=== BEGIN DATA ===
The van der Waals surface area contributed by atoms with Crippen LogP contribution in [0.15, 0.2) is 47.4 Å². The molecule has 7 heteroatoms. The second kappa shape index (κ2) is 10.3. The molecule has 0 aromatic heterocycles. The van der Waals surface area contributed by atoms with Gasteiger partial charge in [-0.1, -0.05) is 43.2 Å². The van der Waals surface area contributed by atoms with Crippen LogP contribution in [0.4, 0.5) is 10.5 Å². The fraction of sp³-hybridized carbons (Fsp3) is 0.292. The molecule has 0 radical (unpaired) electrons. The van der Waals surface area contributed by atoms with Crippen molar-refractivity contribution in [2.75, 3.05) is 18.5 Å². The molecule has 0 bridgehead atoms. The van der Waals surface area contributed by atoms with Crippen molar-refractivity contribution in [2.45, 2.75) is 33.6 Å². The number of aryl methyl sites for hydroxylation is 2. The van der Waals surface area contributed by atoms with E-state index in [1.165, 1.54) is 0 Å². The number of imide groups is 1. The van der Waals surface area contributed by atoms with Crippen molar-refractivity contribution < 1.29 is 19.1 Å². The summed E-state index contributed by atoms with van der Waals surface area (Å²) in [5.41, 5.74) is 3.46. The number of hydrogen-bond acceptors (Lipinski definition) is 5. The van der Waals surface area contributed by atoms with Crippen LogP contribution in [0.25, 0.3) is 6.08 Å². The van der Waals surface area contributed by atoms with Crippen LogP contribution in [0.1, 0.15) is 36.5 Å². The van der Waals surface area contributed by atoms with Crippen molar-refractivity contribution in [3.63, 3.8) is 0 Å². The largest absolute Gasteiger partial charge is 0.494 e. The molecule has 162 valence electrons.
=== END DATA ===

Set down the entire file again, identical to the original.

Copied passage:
The van der Waals surface area contributed by atoms with Crippen LogP contribution in [0.15, 0.2) is 47.4 Å². The molecule has 7 heteroatoms. The second kappa shape index (κ2) is 10.3. The molecule has 0 aromatic heterocycles. The van der Waals surface area contributed by atoms with Gasteiger partial charge in [-0.1, -0.05) is 43.2 Å². The van der Waals surface area contributed by atoms with Crippen LogP contribution in [0.4, 0.5) is 10.5 Å². The fraction of sp³-hybridized carbons (Fsp3) is 0.292. The molecule has 0 radical (unpaired) electrons. The van der Waals surface area contributed by atoms with Crippen molar-refractivity contribution in [2.75, 3.05) is 18.5 Å². The molecule has 0 bridgehead atoms. The van der Waals surface area contributed by atoms with Crippen molar-refractivity contribution in [2.45, 2.75) is 33.6 Å². The number of aryl methyl sites for hydroxylation is 2. The van der Waals surface area contributed by atoms with E-state index in [1.165, 1.54) is 0 Å². The number of imide groups is 1. The van der Waals surface area contributed by atoms with Crippen molar-refractivity contribution < 1.29 is 19.1 Å². The summed E-state index contributed by atoms with van der Waals surface area (Å²) in [5.41, 5.74) is 3.46. The number of hydrogen-bond acceptors (Lipinski definition) is 5. The van der Waals surface area contributed by atoms with Crippen LogP contribution in [0.25, 0.3) is 6.08 Å². The van der Waals surface area contributed by atoms with Crippen LogP contribution in [0.1, 0.15) is 36.5 Å². The van der Waals surface area contributed by atoms with Crippen molar-refractivity contribution in [3.63, 3.8) is 0 Å². The largest absolute Gasteiger partial charge is 0.494 e. The molecule has 162 valence electrons.